Abstract # 158:

Scheduled for Friday, June 19, 2015 04:00 PM-04:15 PM: (Cascade E) Oral Presentation


M. L. Power
Nutrition Laboratory, Conservation Ecology Center, National Zoological Park, Smithsonian Conservation Biology Institute, Washington, DC 20013, USA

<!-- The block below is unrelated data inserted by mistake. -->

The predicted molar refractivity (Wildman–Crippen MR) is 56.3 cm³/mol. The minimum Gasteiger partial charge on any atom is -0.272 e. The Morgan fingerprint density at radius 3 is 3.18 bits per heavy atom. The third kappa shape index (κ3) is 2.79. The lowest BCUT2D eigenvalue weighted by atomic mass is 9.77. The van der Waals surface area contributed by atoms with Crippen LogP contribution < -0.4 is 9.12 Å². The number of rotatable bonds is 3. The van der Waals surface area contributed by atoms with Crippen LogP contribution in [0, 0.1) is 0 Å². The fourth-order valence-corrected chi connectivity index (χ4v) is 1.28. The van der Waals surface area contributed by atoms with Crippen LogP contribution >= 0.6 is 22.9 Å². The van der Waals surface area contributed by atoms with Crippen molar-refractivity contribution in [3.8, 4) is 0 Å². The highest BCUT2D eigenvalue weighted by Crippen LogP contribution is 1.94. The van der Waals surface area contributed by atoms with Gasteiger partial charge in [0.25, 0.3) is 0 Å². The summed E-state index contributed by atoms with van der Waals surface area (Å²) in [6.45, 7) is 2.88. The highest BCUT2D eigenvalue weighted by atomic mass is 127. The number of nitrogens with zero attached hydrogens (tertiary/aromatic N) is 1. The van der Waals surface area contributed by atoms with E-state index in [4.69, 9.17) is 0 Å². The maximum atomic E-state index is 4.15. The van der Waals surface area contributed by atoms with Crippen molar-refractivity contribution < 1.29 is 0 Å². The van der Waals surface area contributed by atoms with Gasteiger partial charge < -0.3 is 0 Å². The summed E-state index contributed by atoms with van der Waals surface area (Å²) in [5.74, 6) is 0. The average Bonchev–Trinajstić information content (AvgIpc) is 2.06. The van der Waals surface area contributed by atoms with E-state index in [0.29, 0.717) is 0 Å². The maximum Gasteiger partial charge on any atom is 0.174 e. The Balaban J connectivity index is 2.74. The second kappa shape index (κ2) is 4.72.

Great ape and human neonates are similar in many aspects of growth. A significant difference is the enhanced brain growth of human infants. Many scientists have proposed that human milk must have evolved a different composition to support brain growth. Brain growth is more energy/fat intensive and other lean body mass (LBM)is more protein intensive. Four gorillas and three orangutans at National Zoo and Zoo Atlanta have been trained to allow manual expression of breast milk, allowing longitudinal samples to be collected from soon after birth through several years of infancy. Based on 96 samples of lowland gorilla milk (Gorilla gorilla) and 28 samples of orangutan milk (Pongo abelii and P. pygmaeus), assayed at the Nutrition Laboratory of the National Zoo, great ape milk is lower in fat than human milk (gorilla milk fat = 2.5±0.1%; orangutan = 2.2±0.2%; human milk from literature = 3.7±0.1%; p<.05). Protein and sugar concentrations of gorilla, orangutan and human milks do not differ. Thus, energy density of great ape milk is lower than human milk (0.57±0.01 kcal/g and 0.56±0.01 kcal/g versus 0.67±0.01 kcal/g; p<.05), and human infants receive a higher proportion of milk energy from fat. Gorilla milk contains 21.4±0.4 mg of protein/kcal while human milk contains 16.2±0.4 mg of protein/kcal, consistent with an emphasis on brain growth as opposed to other LBM growth in human neonates.